Text Analysis: Part II More Adventures in Cleaning Data

Chip Oglesby bio photo By Chip Oglesby

In my previous post we took a look at a couple of different ways to parse unstructured text from the internet and prepare it for analysis in R using tidytext.

Yesterday evening I took a look at the subtools package in R. It looked like a promising tool that lets you format and analyze subtitles.

Here’s a raw example of the subtitle information from season one, episode one:

00:00:08,842 --> 00:00:11,220
Listen to yourself, Bob!

00:00:11,221 --> 00:00:15,284
You follow her to work, you eavesdrop on her calls, you open her mail

00:00:15,285 --> 00:00:18,994
The minute you started doing these things, the relationship was over!

00:00:19,574 --> 00:00:20,720
Thank you for your call.

00:00:23,487 --> 00:00:25,282
Roz, I think we have time for one more?

Which is a lot different than yesterday’s example:

Frasier: Listen to yourself, Bob!  You follow her to work, you eavesdrop on her
calls, you open her mail.  The minute you started doing these things, the
relationship was over! Thank you for your call. Roz, I think we have time for
one more?

subtools does a great job of parsing data into a data frame with a result like:

ID Timecode.in Timecode.out Text season episode_num speakingTime
1 00:00:08.842 00:00:11.220 listen to yourself, bob 1 1 2.75e-05
2 00:00:11.221 00:00:15.284 you follow her to work, you eavesdrop on her calls, you open her mail 1 1 4.70e-05
3 00:00:15.285 00:00:18.994 the minute you started doing these things, the relationship was over 1 1 4.29e-05
4 00:00:19.574 00:00:20.720 thank you for your call 1 1 1.33e-05
5 00:00:23.487 00:00:25.282 roz, i think we have time for one more 1 1 2.08e-05
6 00:00:25.283 00:00:26.571 yes, dr crane 1 1 1.49e-05

I manually added the speakingTime column and I’ve reached out to the author of the package to see if this might be usable in some format, but currently I don’t think I’ll be able to use it.

If I just wanted to do a sentiment and text analysis on the words alone and not include any character information, then the subtitle information would be all I need.

The goal though, is to replicate yesterday’s example of the visualization from ‘The Office’.

After downloading the data from the internet and getting it in R I thought of creating a key and attempting to join the to data frames together. I would take a string like:

Hello Russel. This is Dr. Frasier Crane; I'm listening.

making it:


This worked for some of the data, but not all. Once the episode and subtitle datasets were combined, I was left with a dataframe of ~315,000 observations. This was mainly created from cartesian products since I was only joining on the “key” I created. Most of those cartesian products were from single word lines such as what, yes, thank you, hello, oh and no for example.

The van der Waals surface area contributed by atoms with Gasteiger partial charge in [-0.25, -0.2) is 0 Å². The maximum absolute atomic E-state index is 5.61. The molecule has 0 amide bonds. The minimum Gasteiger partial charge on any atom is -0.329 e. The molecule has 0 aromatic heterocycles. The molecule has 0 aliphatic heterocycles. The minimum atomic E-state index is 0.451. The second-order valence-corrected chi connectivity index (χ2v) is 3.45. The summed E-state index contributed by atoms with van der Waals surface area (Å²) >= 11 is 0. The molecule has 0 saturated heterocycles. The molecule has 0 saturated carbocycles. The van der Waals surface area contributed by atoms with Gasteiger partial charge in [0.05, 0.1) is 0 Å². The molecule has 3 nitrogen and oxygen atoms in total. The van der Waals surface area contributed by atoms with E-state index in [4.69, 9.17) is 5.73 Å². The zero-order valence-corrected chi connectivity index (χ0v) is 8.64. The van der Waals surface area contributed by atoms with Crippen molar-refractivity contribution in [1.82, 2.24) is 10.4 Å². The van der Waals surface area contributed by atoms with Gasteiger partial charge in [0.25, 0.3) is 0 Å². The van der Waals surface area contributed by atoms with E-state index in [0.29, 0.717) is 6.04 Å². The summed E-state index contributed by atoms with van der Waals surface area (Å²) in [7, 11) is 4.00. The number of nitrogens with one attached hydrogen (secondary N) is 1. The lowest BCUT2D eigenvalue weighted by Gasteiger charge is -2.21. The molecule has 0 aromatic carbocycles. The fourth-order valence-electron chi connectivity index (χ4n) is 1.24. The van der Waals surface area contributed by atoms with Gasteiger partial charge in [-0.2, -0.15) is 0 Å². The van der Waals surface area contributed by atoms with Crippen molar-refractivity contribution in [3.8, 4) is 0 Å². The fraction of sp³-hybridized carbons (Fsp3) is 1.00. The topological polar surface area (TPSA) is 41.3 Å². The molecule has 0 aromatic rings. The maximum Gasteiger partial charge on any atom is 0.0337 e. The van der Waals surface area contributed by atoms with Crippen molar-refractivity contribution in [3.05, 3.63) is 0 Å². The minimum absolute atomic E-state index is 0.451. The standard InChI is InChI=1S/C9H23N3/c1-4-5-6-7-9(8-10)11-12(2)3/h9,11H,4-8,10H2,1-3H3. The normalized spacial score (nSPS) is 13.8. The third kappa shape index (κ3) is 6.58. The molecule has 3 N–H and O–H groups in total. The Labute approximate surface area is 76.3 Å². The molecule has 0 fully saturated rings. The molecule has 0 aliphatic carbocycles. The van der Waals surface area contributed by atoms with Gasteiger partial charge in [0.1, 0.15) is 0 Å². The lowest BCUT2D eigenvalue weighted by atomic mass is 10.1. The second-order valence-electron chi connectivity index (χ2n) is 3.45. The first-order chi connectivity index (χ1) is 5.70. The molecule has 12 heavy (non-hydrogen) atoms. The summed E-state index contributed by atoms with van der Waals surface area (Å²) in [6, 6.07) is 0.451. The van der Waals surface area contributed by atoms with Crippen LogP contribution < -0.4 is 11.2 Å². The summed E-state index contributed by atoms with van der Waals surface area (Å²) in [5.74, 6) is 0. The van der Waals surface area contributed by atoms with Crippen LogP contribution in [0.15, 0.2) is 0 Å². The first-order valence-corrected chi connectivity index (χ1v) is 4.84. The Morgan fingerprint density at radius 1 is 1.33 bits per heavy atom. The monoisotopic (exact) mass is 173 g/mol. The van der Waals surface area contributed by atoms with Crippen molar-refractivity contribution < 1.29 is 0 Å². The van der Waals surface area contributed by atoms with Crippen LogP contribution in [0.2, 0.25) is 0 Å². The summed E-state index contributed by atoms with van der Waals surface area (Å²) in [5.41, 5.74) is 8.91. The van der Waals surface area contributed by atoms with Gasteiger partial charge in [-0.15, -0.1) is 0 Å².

In theory, I should have been able to use the key to get the season and episode from the subtitle information to give me a bit more metadata.

Since I couldn’t join on key, season and episode, I had to go back to the drawing board. What else can I do?

Going back to bash I realized that I already the season and episode information conviently stored as the name of each text file. 0101.txt will give me season 1, episode one, so let’s set something up in bash.

Here’s what I’ve come up with:

seasonShow=$(echo "${filename##*/}" | sed "s/.txt//g")
sed "s/.*/&\,\"$seasonShow\"/" >> ../data/csv/lines.csv

This is going to do two things. seasonShow will get the filename with sed and the second sed command will add to the output of each line as a new column for my pseudo csv file.

Later on in R, I’ll uses dplyr’s mutate to create columns based on that new information:

episodes %<>%
mutate(season = as.integer(substr(seasonEpisode, 0, 2)),
       episode = as.integer(substr(seasonEpisode, 3, 4)))

Now we’re getting closer to a product that we can finally start to analyze. There’s still more text clean up that needs to be done, but I’m feeling pretty good so far!

I’ve been working on a couple of examples because I just can’t keep my hands off of the data.

Here’s an example of spoken lines between men and women (all characters) in the show throughout the seasons.

If you’re interested, here’s the counts of characters that were not NA. I used the gender package to create this information. There was also some manual tweaking that needs to be done. Once the text has been cleaned, we should see a minimal number of NA's.

Gender Unique Character Count
Female 247
Male 285

The counts are pretty close, so there’s not an imbalance of male to female characters. There is a rise in women’s dialogue towards the end of the show, which could be attributed to Fraiser’s love interest with Julia Wilcox in seasons 10 and 11 or his desire to settle down.

Analyzing Frasier:

  1. Part One
  2. Part Two
  3. Part Three